Learning HTML 3.2 by Examples, section 5 Descriptions of HTML 3.2 tags:

PRE - preformatted text


To include text to be displayed as such with respect to the use of blanks and newlines. This can be useful when there is information available in text-only form and we wish to put it onto Web, preferring immediate availability to nice layout. The text might also be e.g. computer output to be presented as it stands.

Typical rendering

The text is rendered in monospaced font, i.e. using a teletype-like font where all characters occupy the same amount of space horizontally. Use of blanks and newlines exactly corresponds to that of the HTML source within the PRE element.

Basic syntax

preformatted text

Possible attributes

attribute name possible values meaning notes
WIDTH integer width of text in characters not supported in general, and deprecated in HTML 4.0

The value of WIDTH should be equal to or greater than the length of the longest line. In principle, the WIDTH attribute is meant for providing a browser information which it can use to select a suitably-sized font or to adjust indentation to make the text fit. Unfortunately this is not usually done by browsers. You should not expect that e.g. text wider than 80 characters gets displayed correctly (even if you use the WIDTH attribute).

Allowed context

Block container.


Text element, with the exclusion of images (IMG) and changes in font size (BIG, SMALL, SUB, SUP, FONT) or any element that contains them.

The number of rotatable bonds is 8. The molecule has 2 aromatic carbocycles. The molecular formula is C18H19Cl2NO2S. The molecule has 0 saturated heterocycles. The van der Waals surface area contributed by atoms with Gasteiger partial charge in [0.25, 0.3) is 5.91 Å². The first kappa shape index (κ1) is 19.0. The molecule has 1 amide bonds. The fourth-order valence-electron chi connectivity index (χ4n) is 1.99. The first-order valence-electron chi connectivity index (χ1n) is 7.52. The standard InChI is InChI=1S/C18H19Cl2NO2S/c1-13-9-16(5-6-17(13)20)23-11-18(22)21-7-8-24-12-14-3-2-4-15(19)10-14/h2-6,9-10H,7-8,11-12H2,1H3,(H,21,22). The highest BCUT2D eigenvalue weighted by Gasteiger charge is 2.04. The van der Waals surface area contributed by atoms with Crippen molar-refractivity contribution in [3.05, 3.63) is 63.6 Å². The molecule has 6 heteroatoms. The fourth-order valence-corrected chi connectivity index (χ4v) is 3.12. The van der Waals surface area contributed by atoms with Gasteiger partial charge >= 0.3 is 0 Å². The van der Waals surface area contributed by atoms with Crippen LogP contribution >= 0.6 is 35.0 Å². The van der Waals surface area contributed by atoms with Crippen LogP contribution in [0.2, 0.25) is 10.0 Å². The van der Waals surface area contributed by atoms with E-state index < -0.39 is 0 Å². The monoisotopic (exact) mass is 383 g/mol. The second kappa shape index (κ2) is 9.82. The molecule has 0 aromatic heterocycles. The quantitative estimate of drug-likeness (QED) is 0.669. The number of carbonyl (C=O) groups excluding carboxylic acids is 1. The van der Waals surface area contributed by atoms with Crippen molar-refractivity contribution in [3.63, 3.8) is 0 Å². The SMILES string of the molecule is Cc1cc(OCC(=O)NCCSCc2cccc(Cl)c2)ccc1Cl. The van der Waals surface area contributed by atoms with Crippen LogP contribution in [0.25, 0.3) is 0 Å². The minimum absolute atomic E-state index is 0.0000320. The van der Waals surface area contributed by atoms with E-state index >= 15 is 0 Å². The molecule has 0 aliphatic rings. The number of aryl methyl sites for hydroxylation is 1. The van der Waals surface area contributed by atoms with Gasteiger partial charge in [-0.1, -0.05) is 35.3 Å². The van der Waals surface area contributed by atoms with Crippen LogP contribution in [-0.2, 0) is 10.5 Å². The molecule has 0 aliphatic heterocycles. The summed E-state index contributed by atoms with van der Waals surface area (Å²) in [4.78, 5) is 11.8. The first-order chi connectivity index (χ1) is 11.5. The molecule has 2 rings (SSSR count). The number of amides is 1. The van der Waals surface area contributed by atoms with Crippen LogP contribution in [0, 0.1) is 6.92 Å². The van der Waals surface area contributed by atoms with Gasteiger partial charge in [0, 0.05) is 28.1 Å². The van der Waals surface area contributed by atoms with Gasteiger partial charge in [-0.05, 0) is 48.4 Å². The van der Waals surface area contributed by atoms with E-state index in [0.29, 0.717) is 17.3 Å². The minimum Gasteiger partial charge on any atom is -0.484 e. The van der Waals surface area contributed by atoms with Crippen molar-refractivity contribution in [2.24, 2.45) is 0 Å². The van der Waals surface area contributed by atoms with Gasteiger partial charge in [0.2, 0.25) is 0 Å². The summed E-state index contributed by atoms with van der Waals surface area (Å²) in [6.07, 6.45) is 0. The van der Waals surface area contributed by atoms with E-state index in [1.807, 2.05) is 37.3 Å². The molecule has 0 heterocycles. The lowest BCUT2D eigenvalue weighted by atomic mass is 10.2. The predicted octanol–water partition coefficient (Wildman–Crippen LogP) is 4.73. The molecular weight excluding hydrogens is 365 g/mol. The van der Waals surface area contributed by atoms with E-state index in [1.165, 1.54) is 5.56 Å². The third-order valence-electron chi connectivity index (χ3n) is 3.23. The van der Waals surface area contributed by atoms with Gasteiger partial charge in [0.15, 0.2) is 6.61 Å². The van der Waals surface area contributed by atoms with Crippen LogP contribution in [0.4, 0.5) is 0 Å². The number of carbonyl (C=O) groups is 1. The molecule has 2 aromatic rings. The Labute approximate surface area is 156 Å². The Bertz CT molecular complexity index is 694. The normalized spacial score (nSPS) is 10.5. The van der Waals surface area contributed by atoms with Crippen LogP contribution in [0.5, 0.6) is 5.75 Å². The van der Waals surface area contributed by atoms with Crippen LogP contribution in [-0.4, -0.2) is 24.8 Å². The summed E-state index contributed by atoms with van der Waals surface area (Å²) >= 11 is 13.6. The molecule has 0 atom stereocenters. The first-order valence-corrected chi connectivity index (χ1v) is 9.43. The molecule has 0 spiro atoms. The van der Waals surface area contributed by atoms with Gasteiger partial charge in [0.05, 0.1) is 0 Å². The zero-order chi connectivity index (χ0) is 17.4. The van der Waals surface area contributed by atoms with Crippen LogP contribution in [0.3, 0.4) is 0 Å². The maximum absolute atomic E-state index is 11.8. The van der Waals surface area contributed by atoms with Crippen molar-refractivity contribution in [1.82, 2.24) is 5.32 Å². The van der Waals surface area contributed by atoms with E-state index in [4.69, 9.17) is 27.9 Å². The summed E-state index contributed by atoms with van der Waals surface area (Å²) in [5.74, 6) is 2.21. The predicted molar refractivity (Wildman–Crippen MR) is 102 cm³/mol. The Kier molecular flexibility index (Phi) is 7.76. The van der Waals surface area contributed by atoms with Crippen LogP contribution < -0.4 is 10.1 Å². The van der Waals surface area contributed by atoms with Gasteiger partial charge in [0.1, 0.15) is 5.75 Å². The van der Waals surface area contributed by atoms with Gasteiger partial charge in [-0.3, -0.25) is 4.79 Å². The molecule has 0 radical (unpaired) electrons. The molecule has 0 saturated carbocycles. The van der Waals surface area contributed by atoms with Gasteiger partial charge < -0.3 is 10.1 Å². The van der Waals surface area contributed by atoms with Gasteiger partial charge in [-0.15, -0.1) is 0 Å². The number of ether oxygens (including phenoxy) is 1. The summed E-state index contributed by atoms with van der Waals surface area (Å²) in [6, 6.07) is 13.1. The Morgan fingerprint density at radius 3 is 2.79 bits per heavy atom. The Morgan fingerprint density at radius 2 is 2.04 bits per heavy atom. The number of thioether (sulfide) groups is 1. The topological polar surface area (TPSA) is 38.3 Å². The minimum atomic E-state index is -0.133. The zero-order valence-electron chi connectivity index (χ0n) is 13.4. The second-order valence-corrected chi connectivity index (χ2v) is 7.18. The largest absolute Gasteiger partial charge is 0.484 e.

The simplest example:

Example PRE-1.html:

To be or not to be,
that is the question.
A more realistic example:

Example PRE-2.html:

The printable characters of ASCII:
  ! " # $ % &amp; ' ( ) * + , - . /
0 1 2 3 4 5 6 7 8 9 : ; &lt; = &gt; ?
@ A B C D E F G H I J K L M N O
P Q R S T U V W X Y Z [ \ ] ^ _
` a b c d e f g h i j k l m n o
p q r s t u v w x y z { | } ~ 
An attempt to present line printer like computer output:

Example PRE-3.html:

The printout from the program is the following. Each line contains ten
real numbers, each in a field of ten characters. Notice that when viewing
this document on WWW, the rendering of the printout can be unsatisfactory;
in such a case widen the WWW window, if possible.
 0.5138707 0.1757256 0.3086337 0.5345317 0.9476302 0.1717277 0.7022309 0.2264168 0.4947661 0.1246986
 0.0838954 0.3896298 0.2772301 0.3680532 0.9834590 0.5353862 0.7656789 0.6464736 0.7671438 0.7802362
 0.8229621 0.1519211 0.6254769 0.3146764 0.3469039 0.9172033 0.5197607 0.4011658 0.6067690 0.7854244
In situations like this, you may consider the effect of using BASEFONT before PRE. (This is not a good solution but it might serve as a workaround until browsers begin to support the WIDTH attribute.)

An example of PRE element containing links (this might also be presented using a table):

Example PRE-4.html:

Contact information (phone and E-mail):
help desk     4344 <A HREF="mailto:atk-neuvonta@hut.fi">atk-neuvonta@hut.fi</A>
operators     4341 <A HREF="mailto:opr@hut.fi">opr@hut.fi</A>
WWW problems  4331 <A HREF="mailto:webmaster@hut.fi">webmaster@hut.fi</A>